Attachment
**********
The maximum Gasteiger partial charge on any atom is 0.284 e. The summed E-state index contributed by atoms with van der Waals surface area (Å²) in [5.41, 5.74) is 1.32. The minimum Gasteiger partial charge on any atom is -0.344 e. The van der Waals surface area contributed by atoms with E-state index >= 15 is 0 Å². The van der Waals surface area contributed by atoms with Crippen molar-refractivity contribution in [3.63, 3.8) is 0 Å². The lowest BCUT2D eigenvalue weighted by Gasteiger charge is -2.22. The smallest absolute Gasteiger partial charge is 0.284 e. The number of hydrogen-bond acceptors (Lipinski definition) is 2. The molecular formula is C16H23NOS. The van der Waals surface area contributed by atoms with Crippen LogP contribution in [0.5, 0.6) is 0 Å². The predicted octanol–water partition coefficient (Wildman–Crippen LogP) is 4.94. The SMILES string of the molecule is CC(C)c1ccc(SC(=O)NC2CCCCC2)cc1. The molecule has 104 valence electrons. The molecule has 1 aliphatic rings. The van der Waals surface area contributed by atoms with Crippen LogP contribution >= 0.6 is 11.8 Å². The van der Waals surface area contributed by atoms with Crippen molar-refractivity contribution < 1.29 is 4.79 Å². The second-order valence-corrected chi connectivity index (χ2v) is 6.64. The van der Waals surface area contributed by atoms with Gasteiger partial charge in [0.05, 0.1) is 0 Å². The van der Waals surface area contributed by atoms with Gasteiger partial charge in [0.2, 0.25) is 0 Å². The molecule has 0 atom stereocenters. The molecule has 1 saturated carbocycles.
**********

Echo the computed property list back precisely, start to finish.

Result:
The maximum Gasteiger partial charge on any atom is 0.284 e. The summed E-state index contributed by atoms with van der Waals surface area (Å²) in [5.41, 5.74) is 1.32. The minimum Gasteiger partial charge on any atom is -0.344 e. The van der Waals surface area contributed by atoms with E-state index >= 15 is 0 Å². The van der Waals surface area contributed by atoms with Crippen molar-refractivity contribution in [3.63, 3.8) is 0 Å². The lowest BCUT2D eigenvalue weighted by Gasteiger charge is -2.22. The smallest absolute Gasteiger partial charge is 0.284 e. The number of hydrogen-bond acceptors (Lipinski definition) is 2. The molecular formula is C16H23NOS. The van der Waals surface area contributed by atoms with Crippen LogP contribution in [0.5, 0.6) is 0 Å². The predicted octanol–water partition coefficient (Wildman–Crippen LogP) is 4.94. The SMILES string of the molecule is CC(C)c1ccc(SC(=O)NC2CCCCC2)cc1. The molecule has 104 valence electrons. The molecule has 1 aliphatic rings. The van der Waals surface area contributed by atoms with Crippen LogP contribution >= 0.6 is 11.8 Å². The van der Waals surface area contributed by atoms with Crippen molar-refractivity contribution < 1.29 is 4.79 Å². The second-order valence-corrected chi connectivity index (χ2v) is 6.64. The van der Waals surface area contributed by atoms with Gasteiger partial charge in [0.05, 0.1) is 0 Å². The van der Waals surface area contributed by atoms with Gasteiger partial charge in [0.2, 0.25) is 0 Å². The molecule has 0 atom stereocenters. The molecule has 1 saturated carbocycles.